The Plant Select® program of 2006 introduces and recommends the following plants for regional gardens. This year’s selections reflect the program’s standard for outstanding performance in gardens in the Rocky Mountain region and beyond.
Bridges’ Penstemon (Penstemon rostriflorus) is native to the southwestern states and attracts hummingbirds to the home garden. This penstemon with orange-red flowers is noted for flowering later in the season and for having a longer life span than many penstemon species. Sunny, dry areas are best, although it will adapt to light shade. Once established, Bridges’ Penstemon needs only occasional irrigation. This is a wonderful, attractive native plant for late summer color in your garden.
Fernbush (Chamaebatiaria millefolium) is another wonderful native plant from the southwest that brings a unique beauty to a garden. Although deciduous, Fernbush gives the appearance of being an evergreen shrub in the winter due to the foliate buds. The leaves are deeply lobed and pleasantly aromatic when brushed. Long clusters of white flowers appear in June and continue into August. This is an extremely useful and low maintenance shrub for sunny, dry garden areas.
Giant Sacaton (Sporobolus wrightii) is a southwestern native grass that is substantial, large and drought tolerant. Many non-native ornamental grasses such as Maiden Grass are popular with gardeners, but not nearly as drought tolerant as Giant Sacaton. The tawny seed heads can easily reach to six feet providing an impressive and structural addition to the garden. It turns a lovely golden color in the winter as it continues to provide interest. An occasional deep watering in the driest months will suffice to keep Giant Sacaton growing well. It will thrive in average garden soil. Cut it to the ground in early spring to remove the previous year’s growth and enjoy the fresh display as it develops through the summer.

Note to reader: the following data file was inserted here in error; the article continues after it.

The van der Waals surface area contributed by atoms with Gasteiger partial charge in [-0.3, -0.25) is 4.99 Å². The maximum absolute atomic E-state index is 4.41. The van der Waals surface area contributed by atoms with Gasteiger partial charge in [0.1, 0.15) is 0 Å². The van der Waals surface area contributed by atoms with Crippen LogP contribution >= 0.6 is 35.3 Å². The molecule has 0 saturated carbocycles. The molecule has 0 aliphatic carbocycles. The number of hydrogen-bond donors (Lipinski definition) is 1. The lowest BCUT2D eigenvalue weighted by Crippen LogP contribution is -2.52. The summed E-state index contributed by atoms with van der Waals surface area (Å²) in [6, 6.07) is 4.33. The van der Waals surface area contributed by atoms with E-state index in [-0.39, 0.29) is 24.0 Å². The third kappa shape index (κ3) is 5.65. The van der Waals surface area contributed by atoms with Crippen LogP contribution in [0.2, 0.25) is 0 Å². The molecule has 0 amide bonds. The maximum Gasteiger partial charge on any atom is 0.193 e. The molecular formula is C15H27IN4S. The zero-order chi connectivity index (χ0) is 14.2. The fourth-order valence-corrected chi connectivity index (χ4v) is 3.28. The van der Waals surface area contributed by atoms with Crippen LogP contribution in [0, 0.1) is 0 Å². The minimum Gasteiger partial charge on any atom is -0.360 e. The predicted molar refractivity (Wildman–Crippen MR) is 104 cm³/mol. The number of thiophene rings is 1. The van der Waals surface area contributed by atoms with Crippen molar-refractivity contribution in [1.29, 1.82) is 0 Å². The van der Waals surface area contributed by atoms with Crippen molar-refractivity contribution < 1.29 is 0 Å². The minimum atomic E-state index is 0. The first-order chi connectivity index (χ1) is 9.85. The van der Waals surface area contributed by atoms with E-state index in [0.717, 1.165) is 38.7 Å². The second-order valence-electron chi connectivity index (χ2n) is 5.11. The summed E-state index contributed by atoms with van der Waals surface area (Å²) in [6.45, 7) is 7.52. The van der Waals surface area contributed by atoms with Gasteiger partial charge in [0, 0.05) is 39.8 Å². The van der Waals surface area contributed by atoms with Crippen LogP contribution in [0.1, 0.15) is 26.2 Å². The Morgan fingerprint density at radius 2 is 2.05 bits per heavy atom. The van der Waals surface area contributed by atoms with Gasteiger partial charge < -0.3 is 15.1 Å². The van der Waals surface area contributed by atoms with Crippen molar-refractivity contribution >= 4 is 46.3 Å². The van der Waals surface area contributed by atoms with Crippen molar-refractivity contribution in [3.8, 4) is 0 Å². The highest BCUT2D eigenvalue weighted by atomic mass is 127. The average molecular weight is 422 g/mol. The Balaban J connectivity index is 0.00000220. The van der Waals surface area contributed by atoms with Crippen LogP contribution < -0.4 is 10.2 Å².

KINTZLEY’S GHOST® Honeysuckle (Lonicera reticulata) is an improved selection of the species brought to the Plant Select® program from plantsman Scott Skogerboe of Fort Collins Wholesale Nursery in Fort Collins, Colorado. Scott observed the vine at a home in Fort Collins and discovered that it was an heirloom vine brought to Colorado by the family of an early horticulturist at Iowa State University, William Kintzley. Although the showy yellow flowers lack the fragrance typically associated with honeysuckle, they cover the vine in June and the distinctive appearance of eucalyptus-like bracts more than makes up for the flowers not being heavily scented. The vine is easy to grow and is undemanding, requiring only average garden loam and moderate irrigation. The unusual and distinctive appearance makes this a “must have” for gardeners wanting something new and different.